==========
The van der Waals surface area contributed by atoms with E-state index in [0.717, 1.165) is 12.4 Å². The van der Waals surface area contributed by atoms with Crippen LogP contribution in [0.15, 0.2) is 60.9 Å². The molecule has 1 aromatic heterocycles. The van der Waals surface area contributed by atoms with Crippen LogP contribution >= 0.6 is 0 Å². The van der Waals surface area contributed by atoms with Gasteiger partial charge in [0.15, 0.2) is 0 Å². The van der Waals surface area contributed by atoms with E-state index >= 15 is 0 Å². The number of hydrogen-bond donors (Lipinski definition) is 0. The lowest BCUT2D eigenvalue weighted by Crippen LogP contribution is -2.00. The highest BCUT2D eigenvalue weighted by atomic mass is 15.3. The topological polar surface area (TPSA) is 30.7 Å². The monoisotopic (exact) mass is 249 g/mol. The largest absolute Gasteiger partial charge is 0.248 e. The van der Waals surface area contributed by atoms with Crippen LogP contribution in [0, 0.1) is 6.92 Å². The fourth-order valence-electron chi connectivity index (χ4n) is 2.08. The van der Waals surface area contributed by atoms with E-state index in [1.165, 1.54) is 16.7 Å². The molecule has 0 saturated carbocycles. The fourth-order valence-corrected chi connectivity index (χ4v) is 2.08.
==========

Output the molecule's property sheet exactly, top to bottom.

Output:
The van der Waals surface area contributed by atoms with E-state index in [0.717, 1.165) is 12.4 Å². The van der Waals surface area contributed by atoms with Crippen LogP contribution in [0.15, 0.2) is 60.9 Å². The molecule has 1 aromatic heterocycles. The van der Waals surface area contributed by atoms with Crippen LogP contribution >= 0.6 is 0 Å². The van der Waals surface area contributed by atoms with Gasteiger partial charge in [0.15, 0.2) is 0 Å². The van der Waals surface area contributed by atoms with E-state index >= 15 is 0 Å². The number of hydrogen-bond donors (Lipinski definition) is 0. The lowest BCUT2D eigenvalue weighted by Crippen LogP contribution is -2.00. The highest BCUT2D eigenvalue weighted by atomic mass is 15.3. The topological polar surface area (TPSA) is 30.7 Å². The monoisotopic (exact) mass is 249 g/mol. The largest absolute Gasteiger partial charge is 0.248 e. The van der Waals surface area contributed by atoms with Crippen LogP contribution in [0, 0.1) is 6.92 Å². The fourth-order valence-electron chi connectivity index (χ4n) is 2.08. The van der Waals surface area contributed by atoms with E-state index in [1.165, 1.54) is 16.7 Å². The molecule has 0 saturated carbocycles. The fourth-order valence-corrected chi connectivity index (χ4v) is 2.08.